5 Questions with Josh Todd, Vist Mesa

By Joe Bush, January 18, 2015

If Josh Todd is interviewed after someday winning a sports tourism award, he might say, “I came from Disney World!”

Todd has been the director of sports for Visit Mesa since 2010, and he says that of all his experience leading to his current role, his time as a post-grad intern at Disney’s Wide World of Sports (now ESPN Wide World of Sports) meant the most. There for 2006-07, Todd focused on sales and event management mainly in soccer, lacrosse, football and field sports.

“My experience at Disney was amazing and still valuable to this day,” says Todd. “Learning the ‘Disney Way’ on running events, attention to detail and customer service is something I still take pride in.”

Todd graduated from Fort Hays State in Hays, Kansas, where he played football. He earned a masters in sports management at Wichita State while serving as event coordinator for Shocker athletics. It’s where Todd discovered his love for running events, he says. He also interned at the Orange Bowl and NFL Pro Bowl in Hawaii.

After Disney, Todd returned to Kansas to coach high school football and work in parks and recreation, eventually running the sports and recreation department for a suburb of Kansas City.

His move to Mesa in 2010 was a sort of homecoming for the Tempe, Arizona native. Todd runs what he calls “the national voice in sports tourism for regional DMO Mesa City Limitless,” the area including the cities of Mesa, Gilbert, Queen Creek, and Apache Junction. He says since his hire both sports bookings and room nights have significantly increased, which might be part of the reason why he has a seat on Mesa’s parks board.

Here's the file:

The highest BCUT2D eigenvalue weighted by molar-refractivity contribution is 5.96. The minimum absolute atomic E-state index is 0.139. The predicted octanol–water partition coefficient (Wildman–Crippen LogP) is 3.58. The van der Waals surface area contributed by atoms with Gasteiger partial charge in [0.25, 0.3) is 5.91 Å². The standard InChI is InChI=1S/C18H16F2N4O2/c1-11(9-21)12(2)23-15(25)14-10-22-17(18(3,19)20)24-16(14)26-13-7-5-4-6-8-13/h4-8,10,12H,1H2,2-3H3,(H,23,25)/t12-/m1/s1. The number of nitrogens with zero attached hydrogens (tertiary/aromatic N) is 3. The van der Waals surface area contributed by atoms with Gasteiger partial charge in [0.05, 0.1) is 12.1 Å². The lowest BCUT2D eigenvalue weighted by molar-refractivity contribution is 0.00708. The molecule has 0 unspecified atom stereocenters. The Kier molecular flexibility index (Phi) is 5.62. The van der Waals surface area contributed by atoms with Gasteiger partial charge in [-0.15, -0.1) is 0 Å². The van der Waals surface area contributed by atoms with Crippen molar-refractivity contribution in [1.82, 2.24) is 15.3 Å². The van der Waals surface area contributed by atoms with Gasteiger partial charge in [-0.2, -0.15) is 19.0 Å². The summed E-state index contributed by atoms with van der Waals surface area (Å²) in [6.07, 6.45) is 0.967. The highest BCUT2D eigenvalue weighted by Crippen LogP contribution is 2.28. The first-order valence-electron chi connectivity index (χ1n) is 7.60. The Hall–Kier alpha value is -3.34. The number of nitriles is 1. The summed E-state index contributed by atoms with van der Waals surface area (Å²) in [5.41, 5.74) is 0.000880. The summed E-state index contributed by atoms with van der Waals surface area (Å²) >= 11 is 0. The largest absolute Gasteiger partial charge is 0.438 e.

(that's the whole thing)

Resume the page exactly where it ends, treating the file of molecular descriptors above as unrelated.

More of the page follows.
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1: What is good about the industry right now? 

The partnerships and relationships between cities and planners. I love the friendly competition and collaboration between DMOs. Also, job security. More than ever, people are still traveling for sports events. I love the partnerships and diversity of events; there is something for every city to host and that enables you to find your niche as a community and be known for something.

2: What needs to be fixed within the industry right now? 

Buy-in from important stakeholders. We as sports tourism professionals know how important tourism is to our local and state economies, but sometimes it is difficult to get others to buy into our vision and needs, such as the government officials and private corporations needed for sponsorships.

3: Hardest lesson you’ve learned?

Personally: Be grateful for every moment—one phone call or one day can change everything. Professionally: Failure is necessary and there are a lot of people out there smarter than me.

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4: What’s the best advice you’ve gotten?

If you don’t like something, change it. If you can’t change it, change your attitude. And, check yourself before you wreck yourself.

5: What advice would you give to people starting in your position?

Like new Cubs manager Joe Maddon says, “Never let the pressure exceed the pleasure.” In other words, realize how important what we do is—generating incremental tax dollars, economic impact and improving citizens’ quality of life—but also realize despite our pressures, in the end we work so people can have fun and enjoy themselves at events and in your city. Keep things in perspective, keep learning every day and be better today than you were yesterday.



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